Inscribed Places: Examining Rock Art Sites on the Pajarito Plateau
Author(s): Alison Livesay
At Los Alamos National Laboratory (LANL), one constantly encounters cultural remains of the past, whether they are of research buildings utilized during the Manhattan Era, or the remnants of dwellings of Pre-Columbian farmers on the Pajarito Plateau. Rock art sites are often encountered places where images of various meanings have been physically pecked and scratched out by people inscribing their identities and worldviews onto the surrounding landscape. Because a landscape can persist in form and memory in various states of visitation, deterioration, and commemoration, we need to view rock art in relation to surrounding habitation and activity sites, as well as natural resources at various scales. I take a landscape approach combining Puebloan ethnography and GIS applications to examine approximately 150 rock art sites in the LANL cultural resources database dating from A.D. 600 - 1600. This approach allows for recognition of robust spatial and temporal patterns, such as the range of variation in topographic settings through time. Are there differences in where certain motifs can be seen and accessed, and conversely, are there places where certain images are not depicted and cannot be viewed? Can we identify differences between interior cavate or kiva art and isolated petroglyph panels?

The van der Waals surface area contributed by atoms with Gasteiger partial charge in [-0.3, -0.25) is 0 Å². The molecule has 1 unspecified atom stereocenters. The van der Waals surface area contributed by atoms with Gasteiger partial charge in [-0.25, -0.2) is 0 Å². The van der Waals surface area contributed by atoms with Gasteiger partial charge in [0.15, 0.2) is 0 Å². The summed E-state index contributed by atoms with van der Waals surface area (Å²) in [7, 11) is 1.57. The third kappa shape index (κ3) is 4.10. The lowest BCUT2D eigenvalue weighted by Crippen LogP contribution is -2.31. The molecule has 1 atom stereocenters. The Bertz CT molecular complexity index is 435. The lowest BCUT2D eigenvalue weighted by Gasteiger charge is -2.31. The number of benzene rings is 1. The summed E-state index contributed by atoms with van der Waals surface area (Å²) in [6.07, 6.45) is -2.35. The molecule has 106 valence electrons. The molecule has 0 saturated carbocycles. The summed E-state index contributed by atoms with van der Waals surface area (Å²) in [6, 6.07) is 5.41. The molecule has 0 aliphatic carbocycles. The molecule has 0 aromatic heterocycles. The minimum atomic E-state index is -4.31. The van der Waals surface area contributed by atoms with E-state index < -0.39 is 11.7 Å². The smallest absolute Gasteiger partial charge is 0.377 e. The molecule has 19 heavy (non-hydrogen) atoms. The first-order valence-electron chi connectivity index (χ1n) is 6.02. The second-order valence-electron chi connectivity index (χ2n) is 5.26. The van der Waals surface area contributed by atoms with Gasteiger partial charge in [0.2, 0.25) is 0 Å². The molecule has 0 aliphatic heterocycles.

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Inscribed Places: Examining Rock Art Sites on the Pajarito Plateau. Alison Livesay. Presented at The 80th Annual Meeting of the Society for American Archaeology, San Francisco, California. 2015 ( tDAR id: 398169)
min long: -115.532; min lat: 30.676 ; max long: -102.349; max lat: 42.033 ;